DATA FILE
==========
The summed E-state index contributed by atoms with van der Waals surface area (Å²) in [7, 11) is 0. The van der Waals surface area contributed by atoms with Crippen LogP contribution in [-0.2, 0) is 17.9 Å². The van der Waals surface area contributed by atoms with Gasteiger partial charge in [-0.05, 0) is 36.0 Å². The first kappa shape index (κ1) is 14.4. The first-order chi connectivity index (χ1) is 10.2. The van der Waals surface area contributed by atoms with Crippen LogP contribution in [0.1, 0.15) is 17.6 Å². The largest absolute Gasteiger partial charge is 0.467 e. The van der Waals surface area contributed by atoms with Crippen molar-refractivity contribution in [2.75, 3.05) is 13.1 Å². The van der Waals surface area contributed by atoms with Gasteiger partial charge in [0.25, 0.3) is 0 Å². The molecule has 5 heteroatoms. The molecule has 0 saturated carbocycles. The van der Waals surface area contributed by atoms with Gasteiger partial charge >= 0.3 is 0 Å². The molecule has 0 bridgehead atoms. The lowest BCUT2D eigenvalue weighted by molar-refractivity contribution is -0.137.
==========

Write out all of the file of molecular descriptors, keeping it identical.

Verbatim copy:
The summed E-state index contributed by atoms with van der Waals surface area (Å²) in [7, 11) is 0. The van der Waals surface area contributed by atoms with Crippen LogP contribution in [-0.2, 0) is 17.9 Å². The van der Waals surface area contributed by atoms with Gasteiger partial charge in [-0.05, 0) is 36.0 Å². The first kappa shape index (κ1) is 14.4. The first-order chi connectivity index (χ1) is 10.2. The van der Waals surface area contributed by atoms with Crippen LogP contribution in [0.1, 0.15) is 17.6 Å². The largest absolute Gasteiger partial charge is 0.467 e. The van der Waals surface area contributed by atoms with Crippen molar-refractivity contribution in [2.75, 3.05) is 13.1 Å². The van der Waals surface area contributed by atoms with Gasteiger partial charge in [0.25, 0.3) is 0 Å². The molecule has 5 heteroatoms. The molecule has 0 saturated carbocycles. The van der Waals surface area contributed by atoms with Gasteiger partial charge >= 0.3 is 0 Å². The molecule has 0 bridgehead atoms. The lowest BCUT2D eigenvalue weighted by molar-refractivity contribution is -0.137.